March 1998



Far from depressing, blue hues are a consumer favorite

Consumers may be upbeat these days but the products they're buying - and the places they're buying in - are turning bluer by the minute.

According to the Color Marketing Group - which forecasts color trends in consumer goods, packaging, retail store interiors and the like - clear, clean blues will be de rigueur next year. "By 1999, the baton will have passed from green to blue as the dominant influence on color," says Susan Iverson, co-chairwoman of the group's Consumer Color Directions Committee.

Purple also will be big "because purple is the natural transition for colors moving toward blue with a red influence," CMG says. Of the dozen "forecast" colors - the hues CMG predicts will be especially prevalent - eight are shades of blue or purple. Crimson-lovers will be blue at the news that there's just one red shade on the roster: cherry fudge, "a rich, full-bodied red that is touched with brown."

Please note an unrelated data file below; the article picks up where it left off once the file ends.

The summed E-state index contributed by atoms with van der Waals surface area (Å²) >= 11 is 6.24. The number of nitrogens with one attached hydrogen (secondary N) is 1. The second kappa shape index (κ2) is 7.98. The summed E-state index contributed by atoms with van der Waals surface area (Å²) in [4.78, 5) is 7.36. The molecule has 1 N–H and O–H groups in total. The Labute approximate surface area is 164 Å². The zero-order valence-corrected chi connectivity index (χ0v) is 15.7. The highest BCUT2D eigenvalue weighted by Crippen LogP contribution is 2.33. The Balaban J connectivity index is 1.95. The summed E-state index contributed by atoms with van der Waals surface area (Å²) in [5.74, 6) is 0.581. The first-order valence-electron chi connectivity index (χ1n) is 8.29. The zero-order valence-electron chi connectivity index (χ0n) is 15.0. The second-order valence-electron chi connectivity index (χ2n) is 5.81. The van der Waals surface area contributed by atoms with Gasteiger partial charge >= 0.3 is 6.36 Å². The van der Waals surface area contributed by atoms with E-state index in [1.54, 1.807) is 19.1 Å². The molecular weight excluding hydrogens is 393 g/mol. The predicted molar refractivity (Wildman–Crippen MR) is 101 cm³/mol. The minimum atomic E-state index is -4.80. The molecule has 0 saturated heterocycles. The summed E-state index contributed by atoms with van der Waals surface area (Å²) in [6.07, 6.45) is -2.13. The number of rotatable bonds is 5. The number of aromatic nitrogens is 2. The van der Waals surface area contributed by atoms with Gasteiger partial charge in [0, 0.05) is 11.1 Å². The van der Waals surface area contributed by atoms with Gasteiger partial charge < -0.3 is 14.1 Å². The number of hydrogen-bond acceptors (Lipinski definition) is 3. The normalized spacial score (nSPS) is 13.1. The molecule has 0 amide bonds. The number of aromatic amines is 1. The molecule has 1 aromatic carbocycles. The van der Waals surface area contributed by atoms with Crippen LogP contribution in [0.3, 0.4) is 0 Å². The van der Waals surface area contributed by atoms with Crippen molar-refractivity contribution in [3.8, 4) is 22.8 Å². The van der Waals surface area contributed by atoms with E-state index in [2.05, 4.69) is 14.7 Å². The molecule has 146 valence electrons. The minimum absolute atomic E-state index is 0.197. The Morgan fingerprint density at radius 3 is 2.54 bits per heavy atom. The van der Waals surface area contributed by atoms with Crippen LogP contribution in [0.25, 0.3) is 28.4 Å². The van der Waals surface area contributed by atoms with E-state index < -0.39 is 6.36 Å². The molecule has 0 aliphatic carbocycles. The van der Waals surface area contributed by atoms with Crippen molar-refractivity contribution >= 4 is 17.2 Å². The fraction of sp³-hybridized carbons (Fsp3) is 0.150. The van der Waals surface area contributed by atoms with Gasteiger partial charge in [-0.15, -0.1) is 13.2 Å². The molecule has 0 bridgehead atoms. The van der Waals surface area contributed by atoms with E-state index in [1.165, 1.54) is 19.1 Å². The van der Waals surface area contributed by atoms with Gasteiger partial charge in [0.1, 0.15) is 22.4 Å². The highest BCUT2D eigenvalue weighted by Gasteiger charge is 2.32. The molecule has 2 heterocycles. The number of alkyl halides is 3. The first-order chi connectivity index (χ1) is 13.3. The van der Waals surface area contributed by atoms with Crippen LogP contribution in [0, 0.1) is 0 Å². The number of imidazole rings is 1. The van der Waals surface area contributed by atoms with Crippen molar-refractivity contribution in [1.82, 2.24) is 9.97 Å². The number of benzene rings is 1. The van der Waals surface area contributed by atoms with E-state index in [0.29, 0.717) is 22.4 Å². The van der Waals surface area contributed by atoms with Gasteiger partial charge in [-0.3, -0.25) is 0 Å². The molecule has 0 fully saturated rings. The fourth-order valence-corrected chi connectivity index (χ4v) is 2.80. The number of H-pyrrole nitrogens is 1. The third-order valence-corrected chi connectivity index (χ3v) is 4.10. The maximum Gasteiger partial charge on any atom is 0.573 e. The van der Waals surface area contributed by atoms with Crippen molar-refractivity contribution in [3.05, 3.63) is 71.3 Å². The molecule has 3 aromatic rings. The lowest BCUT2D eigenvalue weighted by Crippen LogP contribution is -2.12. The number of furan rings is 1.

CMG says high-tech special surface effects, often created with the help of computers, will continue to gain ground with makers of consumer products. Two examples of this include:

  • Refractures: a distinct, multisurface patterning that is translucent and contrasts with the color underneath it.
  • Optic shift: chameleon-like surface that displays a multiplicity of color.

Copyright © 1998 by Bond Communications.


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